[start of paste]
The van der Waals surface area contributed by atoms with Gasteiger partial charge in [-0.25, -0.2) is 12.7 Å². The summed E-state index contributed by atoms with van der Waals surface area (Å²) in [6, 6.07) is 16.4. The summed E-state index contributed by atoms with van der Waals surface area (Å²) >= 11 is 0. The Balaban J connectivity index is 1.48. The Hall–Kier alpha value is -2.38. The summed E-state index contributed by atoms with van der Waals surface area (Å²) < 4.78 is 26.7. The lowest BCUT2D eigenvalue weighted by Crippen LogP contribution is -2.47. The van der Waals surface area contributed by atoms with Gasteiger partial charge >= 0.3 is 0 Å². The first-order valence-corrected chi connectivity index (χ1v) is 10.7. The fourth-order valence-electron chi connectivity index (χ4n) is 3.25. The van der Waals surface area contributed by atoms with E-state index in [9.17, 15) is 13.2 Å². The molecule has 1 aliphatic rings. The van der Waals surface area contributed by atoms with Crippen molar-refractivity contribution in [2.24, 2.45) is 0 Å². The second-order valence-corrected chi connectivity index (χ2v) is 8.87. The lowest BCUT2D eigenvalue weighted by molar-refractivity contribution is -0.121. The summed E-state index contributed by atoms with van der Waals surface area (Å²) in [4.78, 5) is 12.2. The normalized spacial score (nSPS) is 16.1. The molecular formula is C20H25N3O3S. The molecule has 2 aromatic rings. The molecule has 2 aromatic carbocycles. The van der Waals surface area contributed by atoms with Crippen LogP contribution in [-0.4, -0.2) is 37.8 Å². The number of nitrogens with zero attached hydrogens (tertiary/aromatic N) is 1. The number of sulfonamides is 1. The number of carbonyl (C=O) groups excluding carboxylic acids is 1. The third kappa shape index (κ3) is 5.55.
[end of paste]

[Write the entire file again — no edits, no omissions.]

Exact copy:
The van der Waals surface area contributed by atoms with Gasteiger partial charge in [-0.25, -0.2) is 12.7 Å². The summed E-state index contributed by atoms with van der Waals surface area (Å²) in [6, 6.07) is 16.4. The summed E-state index contributed by atoms with van der Waals surface area (Å²) >= 11 is 0. The Balaban J connectivity index is 1.48. The Hall–Kier alpha value is -2.38. The summed E-state index contributed by atoms with van der Waals surface area (Å²) < 4.78 is 26.7. The lowest BCUT2D eigenvalue weighted by Crippen LogP contribution is -2.47. The van der Waals surface area contributed by atoms with Gasteiger partial charge >= 0.3 is 0 Å². The first-order valence-corrected chi connectivity index (χ1v) is 10.7. The fourth-order valence-electron chi connectivity index (χ4n) is 3.25. The van der Waals surface area contributed by atoms with E-state index in [9.17, 15) is 13.2 Å². The molecule has 1 aliphatic rings. The van der Waals surface area contributed by atoms with Crippen molar-refractivity contribution in [2.24, 2.45) is 0 Å². The second-order valence-corrected chi connectivity index (χ2v) is 8.87. The lowest BCUT2D eigenvalue weighted by molar-refractivity contribution is -0.121. The summed E-state index contributed by atoms with van der Waals surface area (Å²) in [4.78, 5) is 12.2. The normalized spacial score (nSPS) is 16.1. The molecular formula is C20H25N3O3S. The molecule has 2 aromatic rings. The molecule has 2 aromatic carbocycles. The van der Waals surface area contributed by atoms with Crippen LogP contribution in [-0.4, -0.2) is 37.8 Å². The number of nitrogens with zero attached hydrogens (tertiary/aromatic N) is 1. The number of sulfonamides is 1. The number of carbonyl (C=O) groups excluding carboxylic acids is 1. The third kappa shape index (κ3) is 5.55.